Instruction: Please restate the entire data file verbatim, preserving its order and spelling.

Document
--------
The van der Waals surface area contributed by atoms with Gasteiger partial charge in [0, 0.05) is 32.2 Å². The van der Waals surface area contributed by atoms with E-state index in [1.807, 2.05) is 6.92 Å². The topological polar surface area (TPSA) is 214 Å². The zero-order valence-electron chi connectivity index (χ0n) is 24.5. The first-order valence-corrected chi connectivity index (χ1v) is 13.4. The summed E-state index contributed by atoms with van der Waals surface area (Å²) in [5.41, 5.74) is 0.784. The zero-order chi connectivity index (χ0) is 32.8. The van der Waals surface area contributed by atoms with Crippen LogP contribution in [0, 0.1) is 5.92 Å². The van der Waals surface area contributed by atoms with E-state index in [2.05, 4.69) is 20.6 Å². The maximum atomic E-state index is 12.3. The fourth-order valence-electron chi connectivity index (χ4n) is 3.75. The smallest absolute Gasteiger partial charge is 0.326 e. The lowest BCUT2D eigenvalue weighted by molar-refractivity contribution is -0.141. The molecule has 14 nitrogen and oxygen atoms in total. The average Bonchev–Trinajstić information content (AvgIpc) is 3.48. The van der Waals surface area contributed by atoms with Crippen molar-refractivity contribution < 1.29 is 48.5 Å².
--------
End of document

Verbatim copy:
The van der Waals surface area contributed by atoms with Gasteiger partial charge in [0, 0.05) is 32.2 Å². The van der Waals surface area contributed by atoms with E-state index in [1.807, 2.05) is 6.92 Å². The topological polar surface area (TPSA) is 214 Å². The zero-order valence-electron chi connectivity index (χ0n) is 24.5. The first-order valence-corrected chi connectivity index (χ1v) is 13.4. The summed E-state index contributed by atoms with van der Waals surface area (Å²) in [5.41, 5.74) is 0.784. The zero-order chi connectivity index (χ0) is 32.8. The van der Waals surface area contributed by atoms with Crippen LogP contribution in [0, 0.1) is 5.92 Å². The van der Waals surface area contributed by atoms with E-state index in [2.05, 4.69) is 20.6 Å². The maximum atomic E-state index is 12.3. The fourth-order valence-electron chi connectivity index (χ4n) is 3.75. The smallest absolute Gasteiger partial charge is 0.326 e. The lowest BCUT2D eigenvalue weighted by molar-refractivity contribution is -0.141. The molecule has 14 nitrogen and oxygen atoms in total. The average Bonchev–Trinajstić information content (AvgIpc) is 3.48. The van der Waals surface area contributed by atoms with Crippen molar-refractivity contribution < 1.29 is 48.5 Å².